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Radiohead OK Computer Review

Album. Released 1997.  

BBC Review

This is one of those rare albums that can be listened to as a single piece of music.

Jon Lusk 2007

As an occasional admirer of this band, I’ve never quite got my head around the fact that OK Computer is considered by many (British) music fans to be one of the Greatest Albums of All Time. On its release, I listened to it just once and, unmoved, moved on. Ten years after its release, OK Computer’s slow-growing appeal has finally worked its magic. I still wouldn’t rate it as a desert island disc, but it is undeniably a great album, well deserving of the ‘classic rock’ tag.

Recorded during the dying days of Conservative rule in the UK, perhaps it was the despairing-yet-hopeful tone and the theme of alienation that captured the Zeitgeist of the time. Intelligent without being intellectual, and political (Electioneering) yet never literal or linear enough to be hectoring, it also must have represented a sophisticated alternative to mainstream Britpop, which by then had lost much of its spark. The ‘prog rock for the nineties’ tag that some critics lumbered it with doesn¹t really stand up, even if the three-part structure and ambition of “Paranoid Android” does have more than a whiff of Queen’s “Bohemian Rhapsody” about it. But contrasted with the muscular economy of the opening “Airbag” and the wonderfully evocative, saturated soundscape of “Subterranean Homesick Alien”, it makes perfect sense as part of a seamless sequence that runs all the way (via tunes as memorable as “Karma Police” and “No Surprises”), to the emotionally bruised finale of “The Tourist”. This is one of those rare albums that can be listened to as a single piece of music.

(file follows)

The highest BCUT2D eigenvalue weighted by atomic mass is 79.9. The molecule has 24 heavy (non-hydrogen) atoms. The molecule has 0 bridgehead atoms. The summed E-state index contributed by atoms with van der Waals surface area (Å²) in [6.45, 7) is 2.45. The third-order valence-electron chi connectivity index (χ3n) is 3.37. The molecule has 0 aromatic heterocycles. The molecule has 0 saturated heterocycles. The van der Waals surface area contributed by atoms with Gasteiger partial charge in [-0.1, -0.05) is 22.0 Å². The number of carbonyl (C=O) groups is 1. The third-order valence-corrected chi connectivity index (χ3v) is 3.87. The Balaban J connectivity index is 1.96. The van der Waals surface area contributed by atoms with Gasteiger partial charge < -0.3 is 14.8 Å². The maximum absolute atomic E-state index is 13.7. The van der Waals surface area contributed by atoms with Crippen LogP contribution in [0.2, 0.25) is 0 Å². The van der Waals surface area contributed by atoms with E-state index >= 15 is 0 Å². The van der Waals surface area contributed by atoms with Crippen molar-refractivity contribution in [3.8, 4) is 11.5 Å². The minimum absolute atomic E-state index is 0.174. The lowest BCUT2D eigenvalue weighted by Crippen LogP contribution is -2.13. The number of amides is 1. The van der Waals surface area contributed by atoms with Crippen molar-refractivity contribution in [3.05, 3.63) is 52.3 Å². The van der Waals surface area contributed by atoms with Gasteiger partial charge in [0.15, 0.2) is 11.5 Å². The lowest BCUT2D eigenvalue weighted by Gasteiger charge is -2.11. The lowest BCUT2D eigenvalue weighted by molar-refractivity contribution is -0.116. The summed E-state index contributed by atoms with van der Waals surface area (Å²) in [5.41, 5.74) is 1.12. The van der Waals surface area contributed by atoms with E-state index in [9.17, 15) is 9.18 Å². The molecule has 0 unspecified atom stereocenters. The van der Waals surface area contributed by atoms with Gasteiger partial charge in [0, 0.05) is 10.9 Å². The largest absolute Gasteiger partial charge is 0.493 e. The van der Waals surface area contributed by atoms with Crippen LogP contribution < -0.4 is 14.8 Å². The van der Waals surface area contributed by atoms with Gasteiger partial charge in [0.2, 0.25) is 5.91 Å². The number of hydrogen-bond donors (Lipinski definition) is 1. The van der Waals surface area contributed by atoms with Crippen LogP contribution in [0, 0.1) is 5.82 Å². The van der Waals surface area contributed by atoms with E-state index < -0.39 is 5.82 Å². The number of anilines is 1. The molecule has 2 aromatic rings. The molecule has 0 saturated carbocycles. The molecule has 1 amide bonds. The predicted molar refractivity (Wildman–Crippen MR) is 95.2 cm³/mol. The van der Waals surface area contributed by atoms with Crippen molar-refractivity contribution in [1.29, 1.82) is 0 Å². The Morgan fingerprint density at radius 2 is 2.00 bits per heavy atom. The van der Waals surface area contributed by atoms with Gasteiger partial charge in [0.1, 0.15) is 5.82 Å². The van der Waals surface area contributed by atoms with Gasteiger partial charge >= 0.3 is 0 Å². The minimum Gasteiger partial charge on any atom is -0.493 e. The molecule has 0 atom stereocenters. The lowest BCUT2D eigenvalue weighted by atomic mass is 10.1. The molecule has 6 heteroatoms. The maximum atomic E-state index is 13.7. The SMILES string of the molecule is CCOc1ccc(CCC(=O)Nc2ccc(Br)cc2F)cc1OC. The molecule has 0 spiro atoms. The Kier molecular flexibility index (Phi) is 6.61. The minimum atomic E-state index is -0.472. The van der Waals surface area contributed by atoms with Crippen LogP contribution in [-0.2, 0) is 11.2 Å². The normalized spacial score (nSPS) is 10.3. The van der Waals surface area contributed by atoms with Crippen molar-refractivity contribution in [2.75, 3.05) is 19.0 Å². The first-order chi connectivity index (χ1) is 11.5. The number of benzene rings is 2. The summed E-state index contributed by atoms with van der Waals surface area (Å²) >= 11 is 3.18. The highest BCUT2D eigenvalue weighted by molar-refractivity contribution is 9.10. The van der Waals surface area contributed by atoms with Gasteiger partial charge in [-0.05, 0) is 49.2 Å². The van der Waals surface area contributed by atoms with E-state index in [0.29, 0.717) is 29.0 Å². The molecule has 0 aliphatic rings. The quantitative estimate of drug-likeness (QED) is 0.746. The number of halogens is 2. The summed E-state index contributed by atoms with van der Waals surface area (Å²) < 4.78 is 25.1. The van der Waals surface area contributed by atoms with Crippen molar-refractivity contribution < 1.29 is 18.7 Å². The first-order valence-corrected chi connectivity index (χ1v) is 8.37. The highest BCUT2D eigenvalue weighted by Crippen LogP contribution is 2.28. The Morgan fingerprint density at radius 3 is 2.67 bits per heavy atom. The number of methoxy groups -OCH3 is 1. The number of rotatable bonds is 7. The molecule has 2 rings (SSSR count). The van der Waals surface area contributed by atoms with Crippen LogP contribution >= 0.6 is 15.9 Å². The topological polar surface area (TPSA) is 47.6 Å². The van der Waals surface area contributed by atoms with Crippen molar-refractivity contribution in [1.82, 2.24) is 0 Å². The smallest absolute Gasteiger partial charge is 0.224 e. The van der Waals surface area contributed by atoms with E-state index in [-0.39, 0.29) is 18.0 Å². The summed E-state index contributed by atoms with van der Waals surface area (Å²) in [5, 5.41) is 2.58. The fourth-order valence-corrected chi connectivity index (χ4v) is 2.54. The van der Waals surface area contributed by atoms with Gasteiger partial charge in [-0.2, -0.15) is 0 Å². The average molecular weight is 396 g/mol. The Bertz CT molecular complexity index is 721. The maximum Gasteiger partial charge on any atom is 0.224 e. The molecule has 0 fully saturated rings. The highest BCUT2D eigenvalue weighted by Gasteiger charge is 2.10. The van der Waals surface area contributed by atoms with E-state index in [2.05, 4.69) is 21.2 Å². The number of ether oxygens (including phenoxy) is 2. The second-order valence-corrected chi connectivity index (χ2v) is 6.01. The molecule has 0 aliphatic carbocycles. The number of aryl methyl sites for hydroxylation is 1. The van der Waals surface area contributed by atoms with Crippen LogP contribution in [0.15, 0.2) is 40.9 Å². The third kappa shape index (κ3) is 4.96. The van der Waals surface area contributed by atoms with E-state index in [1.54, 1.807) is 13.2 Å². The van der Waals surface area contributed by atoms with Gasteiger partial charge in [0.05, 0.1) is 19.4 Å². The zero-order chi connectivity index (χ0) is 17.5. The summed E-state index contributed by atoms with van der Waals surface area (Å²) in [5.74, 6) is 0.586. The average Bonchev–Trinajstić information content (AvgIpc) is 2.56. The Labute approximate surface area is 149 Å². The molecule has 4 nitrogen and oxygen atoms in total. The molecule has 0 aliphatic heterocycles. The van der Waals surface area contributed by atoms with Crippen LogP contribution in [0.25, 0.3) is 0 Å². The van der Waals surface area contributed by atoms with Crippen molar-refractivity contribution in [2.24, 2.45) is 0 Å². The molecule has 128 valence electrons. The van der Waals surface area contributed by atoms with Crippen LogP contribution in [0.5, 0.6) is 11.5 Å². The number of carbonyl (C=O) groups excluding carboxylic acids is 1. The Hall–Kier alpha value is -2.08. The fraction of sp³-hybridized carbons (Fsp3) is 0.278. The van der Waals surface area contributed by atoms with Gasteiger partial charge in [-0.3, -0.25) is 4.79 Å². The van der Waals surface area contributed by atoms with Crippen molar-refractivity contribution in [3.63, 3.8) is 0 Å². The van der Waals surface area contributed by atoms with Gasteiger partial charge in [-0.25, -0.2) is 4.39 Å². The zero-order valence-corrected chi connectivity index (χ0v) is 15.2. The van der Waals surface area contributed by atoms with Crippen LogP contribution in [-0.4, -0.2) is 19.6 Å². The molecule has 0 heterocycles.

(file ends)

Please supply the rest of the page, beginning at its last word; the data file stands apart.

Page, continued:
The dense instrumental textures never seem over-stuffed and are wide-ranging and often thrilling, driven by Phil Selway¹s meaty drumming, layered with growling guitars and the varied use of keyboards, synthesisers and electronic treatments. Tom Yorke’s dread-filled voice will get on some peoples’ nerves. It sometimes rises into a trademark falsetto and is often partly buried in the mix, but when it emerges, there are none of the usual boy-meets-girl clichés. And for that, we must be thankful.

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